2nd ODI: England v India, Match Report
Scyld Berry - 25 May 1996
Surrey fringe on top for England
England (162-4) beat India (158) by six wickets
Since the last days of July England have not won a representative match of any note, except a one-day international against South Africa in Bloemfontein. Thwarted at the Oval, they needed a win at Headingley as urgently as they have ever done.
The second of the Texaco Trophy matches was reduced in signifi- cance, however, when morning rain cut the ration of overs to 45 overs per side at first, and then to 42. Fortunately, it then turned out to be a low-scoring game, as England had only 159 runs to make, and more satisfactory than many games over- dominated by the bat.
On a pitch that seamed around less than the Oval had done, India could not even bat out their reduced number of overs, which will encourage England in the Test series if similar pitches are prepared.
Once Tendulkar had gone the partner who led him into beinga run out must have felt like suttee a total beyond 200 was always beyond the tourists. England's quick bowling and fielding had a freshness that was not present at Faisalabad in the World Cup quarter-finals. The young blood has quickened the older, and set all the legs working.
For a change the blemishes stood out, not the competent pieces of work. Three run-outs were made, and not an obvious one missed. Six catches were accepted out of eight chances, one of the two unaccepted being an edge that Alec Stewart only just got his right glove to when fully outstretched. On the deep boundaries to either side of the wicket Hick and Maynard, though both 30 years of age, provided a security blanket that was not pierced if they were within range.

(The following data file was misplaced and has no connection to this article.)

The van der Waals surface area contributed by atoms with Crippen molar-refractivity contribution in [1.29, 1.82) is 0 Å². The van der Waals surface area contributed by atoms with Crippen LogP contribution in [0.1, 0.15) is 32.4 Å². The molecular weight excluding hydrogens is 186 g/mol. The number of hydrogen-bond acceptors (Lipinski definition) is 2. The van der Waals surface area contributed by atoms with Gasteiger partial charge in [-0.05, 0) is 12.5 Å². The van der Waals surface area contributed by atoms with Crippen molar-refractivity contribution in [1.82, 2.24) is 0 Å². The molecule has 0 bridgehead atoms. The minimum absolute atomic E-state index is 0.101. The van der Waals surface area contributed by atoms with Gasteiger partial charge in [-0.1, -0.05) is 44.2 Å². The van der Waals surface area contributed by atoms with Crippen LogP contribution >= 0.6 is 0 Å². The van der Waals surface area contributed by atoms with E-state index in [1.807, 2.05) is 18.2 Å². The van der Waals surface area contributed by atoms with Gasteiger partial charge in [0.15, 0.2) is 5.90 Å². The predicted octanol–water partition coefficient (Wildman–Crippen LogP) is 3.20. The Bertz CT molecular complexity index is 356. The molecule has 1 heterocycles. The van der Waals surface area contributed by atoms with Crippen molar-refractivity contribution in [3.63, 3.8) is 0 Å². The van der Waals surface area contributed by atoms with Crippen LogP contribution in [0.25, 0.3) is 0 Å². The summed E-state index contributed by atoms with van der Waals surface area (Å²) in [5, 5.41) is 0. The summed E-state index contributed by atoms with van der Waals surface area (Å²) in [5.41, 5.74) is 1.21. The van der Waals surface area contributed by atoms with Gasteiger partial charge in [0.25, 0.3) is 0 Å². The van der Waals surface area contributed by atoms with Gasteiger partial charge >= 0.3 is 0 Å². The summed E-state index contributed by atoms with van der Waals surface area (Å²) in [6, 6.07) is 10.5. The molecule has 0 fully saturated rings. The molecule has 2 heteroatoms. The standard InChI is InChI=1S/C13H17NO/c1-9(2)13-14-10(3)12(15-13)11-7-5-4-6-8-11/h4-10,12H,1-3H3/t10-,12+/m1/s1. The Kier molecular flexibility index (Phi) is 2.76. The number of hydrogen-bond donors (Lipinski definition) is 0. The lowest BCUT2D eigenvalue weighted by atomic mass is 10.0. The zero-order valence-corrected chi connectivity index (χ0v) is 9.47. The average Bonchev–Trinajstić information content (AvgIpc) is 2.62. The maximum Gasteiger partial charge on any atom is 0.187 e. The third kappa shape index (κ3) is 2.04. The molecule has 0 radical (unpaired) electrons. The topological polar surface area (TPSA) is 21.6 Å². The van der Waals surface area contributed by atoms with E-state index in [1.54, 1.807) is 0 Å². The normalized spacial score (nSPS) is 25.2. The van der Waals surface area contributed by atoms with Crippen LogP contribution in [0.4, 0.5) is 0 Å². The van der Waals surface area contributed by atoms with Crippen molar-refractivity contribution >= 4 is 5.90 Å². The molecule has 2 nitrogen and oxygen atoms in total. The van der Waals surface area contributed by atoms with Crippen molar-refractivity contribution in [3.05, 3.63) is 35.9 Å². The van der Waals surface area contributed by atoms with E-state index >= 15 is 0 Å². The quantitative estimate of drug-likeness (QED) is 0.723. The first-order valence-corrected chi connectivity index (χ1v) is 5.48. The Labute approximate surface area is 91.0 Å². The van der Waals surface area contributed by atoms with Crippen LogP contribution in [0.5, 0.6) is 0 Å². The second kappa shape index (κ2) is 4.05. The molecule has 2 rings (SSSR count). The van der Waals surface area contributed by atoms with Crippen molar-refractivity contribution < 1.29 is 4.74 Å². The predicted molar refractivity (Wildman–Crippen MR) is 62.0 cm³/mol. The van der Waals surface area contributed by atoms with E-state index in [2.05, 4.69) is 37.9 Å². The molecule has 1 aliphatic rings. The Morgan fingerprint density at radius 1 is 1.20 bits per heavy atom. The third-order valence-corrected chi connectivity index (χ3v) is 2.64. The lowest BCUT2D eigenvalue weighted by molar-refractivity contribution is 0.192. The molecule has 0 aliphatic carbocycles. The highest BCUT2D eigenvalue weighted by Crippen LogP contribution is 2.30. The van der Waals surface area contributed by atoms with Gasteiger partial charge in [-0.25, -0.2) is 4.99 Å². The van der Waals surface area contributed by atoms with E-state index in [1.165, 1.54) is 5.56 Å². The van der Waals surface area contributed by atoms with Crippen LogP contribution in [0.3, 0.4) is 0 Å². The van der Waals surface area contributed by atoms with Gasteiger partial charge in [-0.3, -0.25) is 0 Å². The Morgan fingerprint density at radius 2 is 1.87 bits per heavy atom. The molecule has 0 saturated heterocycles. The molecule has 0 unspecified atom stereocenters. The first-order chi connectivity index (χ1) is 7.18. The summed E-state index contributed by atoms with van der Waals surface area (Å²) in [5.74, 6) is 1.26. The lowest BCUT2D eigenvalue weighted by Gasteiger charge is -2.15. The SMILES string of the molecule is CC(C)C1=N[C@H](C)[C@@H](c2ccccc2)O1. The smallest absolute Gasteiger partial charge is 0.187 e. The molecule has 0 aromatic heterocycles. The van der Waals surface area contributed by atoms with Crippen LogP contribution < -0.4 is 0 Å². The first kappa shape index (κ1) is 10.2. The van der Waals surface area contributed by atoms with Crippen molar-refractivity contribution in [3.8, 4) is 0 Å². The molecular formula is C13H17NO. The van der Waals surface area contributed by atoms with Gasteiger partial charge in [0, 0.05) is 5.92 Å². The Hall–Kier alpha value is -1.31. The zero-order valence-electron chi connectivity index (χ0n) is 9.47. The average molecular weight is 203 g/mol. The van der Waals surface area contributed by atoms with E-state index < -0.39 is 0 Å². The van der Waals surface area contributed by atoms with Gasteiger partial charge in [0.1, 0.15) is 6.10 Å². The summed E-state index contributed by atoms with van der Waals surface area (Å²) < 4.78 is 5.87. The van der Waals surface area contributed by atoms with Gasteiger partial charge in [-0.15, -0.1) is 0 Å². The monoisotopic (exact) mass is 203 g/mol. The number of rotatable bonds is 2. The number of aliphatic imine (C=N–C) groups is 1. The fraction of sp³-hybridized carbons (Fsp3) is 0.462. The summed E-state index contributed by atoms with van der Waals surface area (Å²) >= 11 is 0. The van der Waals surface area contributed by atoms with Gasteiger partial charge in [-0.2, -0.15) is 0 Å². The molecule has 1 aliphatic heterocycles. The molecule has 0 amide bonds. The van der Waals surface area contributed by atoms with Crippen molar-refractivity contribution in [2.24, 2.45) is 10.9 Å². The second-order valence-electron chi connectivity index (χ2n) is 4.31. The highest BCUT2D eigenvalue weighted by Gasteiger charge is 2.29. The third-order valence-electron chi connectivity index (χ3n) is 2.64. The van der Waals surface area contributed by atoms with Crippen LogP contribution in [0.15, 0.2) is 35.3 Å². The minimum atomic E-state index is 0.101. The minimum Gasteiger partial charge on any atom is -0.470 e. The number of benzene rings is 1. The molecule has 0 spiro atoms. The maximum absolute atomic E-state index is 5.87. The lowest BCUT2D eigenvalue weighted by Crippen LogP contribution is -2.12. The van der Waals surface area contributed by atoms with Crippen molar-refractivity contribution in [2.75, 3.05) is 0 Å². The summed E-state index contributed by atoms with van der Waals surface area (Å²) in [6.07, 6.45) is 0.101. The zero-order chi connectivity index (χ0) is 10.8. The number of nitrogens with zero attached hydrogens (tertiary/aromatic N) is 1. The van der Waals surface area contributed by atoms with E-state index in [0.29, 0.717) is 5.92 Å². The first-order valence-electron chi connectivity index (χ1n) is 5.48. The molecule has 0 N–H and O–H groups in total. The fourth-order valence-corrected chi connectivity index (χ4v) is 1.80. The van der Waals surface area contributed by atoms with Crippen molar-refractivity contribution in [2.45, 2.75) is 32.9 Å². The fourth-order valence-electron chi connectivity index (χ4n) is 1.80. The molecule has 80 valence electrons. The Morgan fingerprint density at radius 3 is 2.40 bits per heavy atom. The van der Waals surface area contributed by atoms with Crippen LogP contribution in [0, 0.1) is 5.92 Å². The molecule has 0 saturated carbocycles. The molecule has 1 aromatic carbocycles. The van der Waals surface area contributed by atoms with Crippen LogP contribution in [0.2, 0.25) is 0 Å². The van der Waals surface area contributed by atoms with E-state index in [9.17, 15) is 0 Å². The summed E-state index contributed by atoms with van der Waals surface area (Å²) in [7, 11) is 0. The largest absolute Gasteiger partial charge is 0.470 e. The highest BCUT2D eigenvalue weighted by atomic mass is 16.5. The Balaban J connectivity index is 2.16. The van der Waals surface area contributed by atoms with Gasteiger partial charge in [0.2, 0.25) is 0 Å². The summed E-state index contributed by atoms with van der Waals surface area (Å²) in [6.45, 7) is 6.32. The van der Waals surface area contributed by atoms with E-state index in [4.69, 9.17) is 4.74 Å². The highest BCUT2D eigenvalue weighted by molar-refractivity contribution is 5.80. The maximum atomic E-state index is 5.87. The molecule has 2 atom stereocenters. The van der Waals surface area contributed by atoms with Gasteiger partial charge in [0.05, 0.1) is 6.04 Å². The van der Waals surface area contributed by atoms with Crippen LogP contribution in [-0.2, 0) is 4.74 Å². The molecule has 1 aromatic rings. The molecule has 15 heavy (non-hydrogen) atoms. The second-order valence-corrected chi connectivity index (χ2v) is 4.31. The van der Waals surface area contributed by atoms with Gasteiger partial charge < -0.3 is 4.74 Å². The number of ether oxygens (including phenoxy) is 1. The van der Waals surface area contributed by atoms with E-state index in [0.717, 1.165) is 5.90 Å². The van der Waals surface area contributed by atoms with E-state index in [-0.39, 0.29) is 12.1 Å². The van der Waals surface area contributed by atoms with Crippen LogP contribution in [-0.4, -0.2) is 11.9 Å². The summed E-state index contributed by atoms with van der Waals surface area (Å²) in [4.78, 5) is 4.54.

Within that taut framework England's infielders excelled, the only case of diving over the ball a standard ritual in the World Cup occurring when Darren Gough was late down on a hard-hit drive to his right.
The sight of England's fielders hitting the stumps directly was to be enjoyed, when it mattered, too. Dominic Cork did it when Navjot Sidhu dared him at mid-off, and Mark Ealham, if he was the least of the five seamers, started India's slide: his throw from mid-on had to be direct to run out Tendulkar.
Thorpe missed a slip catch, as Azharuddin did for India when Atherton had scored only five. But Stewart missed nothing so straightforward as Nayan Mongia did when Thorpe edged Prasad to the Indian keeper's left.